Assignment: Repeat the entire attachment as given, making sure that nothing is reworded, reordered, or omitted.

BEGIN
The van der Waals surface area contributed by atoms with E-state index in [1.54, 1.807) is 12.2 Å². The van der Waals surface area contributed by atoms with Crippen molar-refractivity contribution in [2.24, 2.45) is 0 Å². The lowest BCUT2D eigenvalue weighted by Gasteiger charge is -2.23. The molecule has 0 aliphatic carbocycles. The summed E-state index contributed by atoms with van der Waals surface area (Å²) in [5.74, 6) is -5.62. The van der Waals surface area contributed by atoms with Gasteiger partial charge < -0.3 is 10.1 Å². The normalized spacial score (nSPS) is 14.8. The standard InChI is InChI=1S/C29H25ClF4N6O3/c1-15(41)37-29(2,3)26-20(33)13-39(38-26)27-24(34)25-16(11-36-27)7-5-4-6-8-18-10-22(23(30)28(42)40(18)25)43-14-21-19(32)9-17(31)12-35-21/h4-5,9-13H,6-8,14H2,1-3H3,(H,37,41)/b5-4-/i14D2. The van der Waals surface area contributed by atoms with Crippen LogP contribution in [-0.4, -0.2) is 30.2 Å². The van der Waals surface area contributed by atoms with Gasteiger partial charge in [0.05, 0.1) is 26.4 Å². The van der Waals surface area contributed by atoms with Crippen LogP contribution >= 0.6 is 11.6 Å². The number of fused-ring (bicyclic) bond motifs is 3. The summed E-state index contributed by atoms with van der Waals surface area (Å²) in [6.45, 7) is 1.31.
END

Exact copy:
The van der Waals surface area contributed by atoms with E-state index in [1.54, 1.807) is 12.2 Å². The van der Waals surface area contributed by atoms with Crippen molar-refractivity contribution in [2.24, 2.45) is 0 Å². The lowest BCUT2D eigenvalue weighted by Gasteiger charge is -2.23. The molecule has 0 aliphatic carbocycles. The summed E-state index contributed by atoms with van der Waals surface area (Å²) in [5.74, 6) is -5.62. The van der Waals surface area contributed by atoms with Gasteiger partial charge < -0.3 is 10.1 Å². The normalized spacial score (nSPS) is 14.8. The standard InChI is InChI=1S/C29H25ClF4N6O3/c1-15(41)37-29(2,3)26-20(33)13-39(38-26)27-24(34)25-16(11-36-27)7-5-4-6-8-18-10-22(23(30)28(42)40(18)25)43-14-21-19(32)9-17(31)12-35-21/h4-5,9-13H,6-8,14H2,1-3H3,(H,37,41)/b5-4-/i14D2. The van der Waals surface area contributed by atoms with Crippen LogP contribution in [-0.4, -0.2) is 30.2 Å². The van der Waals surface area contributed by atoms with Gasteiger partial charge in [0.05, 0.1) is 26.4 Å². The van der Waals surface area contributed by atoms with Crippen LogP contribution >= 0.6 is 11.6 Å². The number of fused-ring (bicyclic) bond motifs is 3. The summed E-state index contributed by atoms with van der Waals surface area (Å²) in [6.45, 7) is 1.31.